Letter to the Editor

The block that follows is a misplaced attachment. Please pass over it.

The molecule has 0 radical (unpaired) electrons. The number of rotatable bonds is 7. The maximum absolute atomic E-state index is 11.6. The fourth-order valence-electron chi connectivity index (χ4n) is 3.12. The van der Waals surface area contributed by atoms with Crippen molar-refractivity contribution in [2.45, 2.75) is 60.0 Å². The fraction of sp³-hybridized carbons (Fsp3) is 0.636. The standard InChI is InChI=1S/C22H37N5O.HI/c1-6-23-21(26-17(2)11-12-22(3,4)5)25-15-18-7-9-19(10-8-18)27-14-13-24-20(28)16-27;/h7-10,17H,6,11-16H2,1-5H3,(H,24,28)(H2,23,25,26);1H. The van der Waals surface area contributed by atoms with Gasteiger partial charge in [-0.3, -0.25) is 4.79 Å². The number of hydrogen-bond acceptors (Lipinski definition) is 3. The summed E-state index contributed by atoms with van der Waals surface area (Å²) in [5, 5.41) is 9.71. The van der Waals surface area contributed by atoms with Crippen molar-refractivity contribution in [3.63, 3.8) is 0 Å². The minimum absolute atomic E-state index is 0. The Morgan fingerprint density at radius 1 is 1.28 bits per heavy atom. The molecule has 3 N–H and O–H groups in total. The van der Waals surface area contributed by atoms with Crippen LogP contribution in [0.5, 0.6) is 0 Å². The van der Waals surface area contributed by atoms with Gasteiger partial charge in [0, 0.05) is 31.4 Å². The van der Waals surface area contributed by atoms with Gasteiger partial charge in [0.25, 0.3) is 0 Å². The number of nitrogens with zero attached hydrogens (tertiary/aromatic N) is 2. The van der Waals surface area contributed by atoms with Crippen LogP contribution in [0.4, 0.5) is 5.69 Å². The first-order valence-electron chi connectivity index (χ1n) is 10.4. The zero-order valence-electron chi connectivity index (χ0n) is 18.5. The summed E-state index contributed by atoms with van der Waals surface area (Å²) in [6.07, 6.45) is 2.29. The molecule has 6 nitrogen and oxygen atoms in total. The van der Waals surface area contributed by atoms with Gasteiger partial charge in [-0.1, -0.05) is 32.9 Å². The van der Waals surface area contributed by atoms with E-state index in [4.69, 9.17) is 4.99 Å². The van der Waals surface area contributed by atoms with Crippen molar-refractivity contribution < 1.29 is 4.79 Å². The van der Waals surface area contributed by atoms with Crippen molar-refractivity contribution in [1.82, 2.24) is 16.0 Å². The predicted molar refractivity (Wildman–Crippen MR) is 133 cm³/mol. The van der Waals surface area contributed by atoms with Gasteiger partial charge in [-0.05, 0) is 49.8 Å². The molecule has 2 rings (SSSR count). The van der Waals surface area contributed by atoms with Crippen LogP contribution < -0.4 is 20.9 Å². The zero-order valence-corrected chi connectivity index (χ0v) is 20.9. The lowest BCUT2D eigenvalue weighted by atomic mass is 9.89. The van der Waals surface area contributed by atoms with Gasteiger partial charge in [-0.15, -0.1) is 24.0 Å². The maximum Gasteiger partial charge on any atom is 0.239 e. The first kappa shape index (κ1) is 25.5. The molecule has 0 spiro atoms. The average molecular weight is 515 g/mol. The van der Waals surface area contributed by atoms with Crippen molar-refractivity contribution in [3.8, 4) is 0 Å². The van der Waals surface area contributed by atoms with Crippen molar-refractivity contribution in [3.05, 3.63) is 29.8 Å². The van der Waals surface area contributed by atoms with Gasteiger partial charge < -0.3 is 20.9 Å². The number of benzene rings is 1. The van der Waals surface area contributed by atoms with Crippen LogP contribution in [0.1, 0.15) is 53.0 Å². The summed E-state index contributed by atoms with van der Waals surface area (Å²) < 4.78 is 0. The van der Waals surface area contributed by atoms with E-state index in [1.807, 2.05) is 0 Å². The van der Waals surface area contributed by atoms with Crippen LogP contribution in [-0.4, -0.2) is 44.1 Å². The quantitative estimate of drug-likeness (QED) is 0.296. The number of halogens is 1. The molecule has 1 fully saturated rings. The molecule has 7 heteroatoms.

Stavros Tzimas’s excellent article Live Minefields Cast a Dark Shadow on Peace, in Monday’s Kathimerini English Edition (October 22), demonstrates why 142 nations have agreed to ban these weapons. The mines used in Greece for short-term military reasons 50 years ago are still killing people today – including members of the Greek army – and keeping large areas of land out of use. A NATO Partnership for Peace workshop hosted by the Ministry of Defense in Athens last week held a minute’s silence for the latest victims of those mines, Captain Haralambous and Sergeant Hatzinikoloau. This meeting was told about the efforts of many countries to rid Southeastern Europe of the scourge of anti-personnel mines, including a remarkable project funded by eight countries which is now destroying Albania’s large stockpile of mines. Anti-personnel mines have been banned by so many countries precisely because they are victim-activated – they cannot discriminate between an enemy and an ally, nor between civilian and military. These mines lie hidden waiting to kill or maim the innocent decades after the conflict in which they were used. Often the people killed by mines are refugees fleeing other wars, persecution or natural disasters – and this is the case with civilian casualties occurring regularly in the minefields maintained today on the Evros border. So as well as the brave and dedicated work to get rid of old minefields, other minefields are actually created and preserved on Greek soil. Many countries face the problem of illegal immigration, but no one argues that killing or maiming the refugees is an acceptable solution. From new research in the annual Landmine Monitor Report (www.icbl.org), I can update Monday’s article in other ways. The production of anti-personnel mines is not continuing – it has virtually ceased worldwide, and trade in mines has been much reduced, with the help the Ottawa Convention. New usage of mines has also been cut to a very few countries. Greece signed this total ban on anti-personnel mines in 1997, in agreement with its humanitarian aims, but has not yet legally brought it into effect. Soon, we hope, Greece will join the majority of other nations as a full member of the Ottawa mine-ban. Ian Doucet

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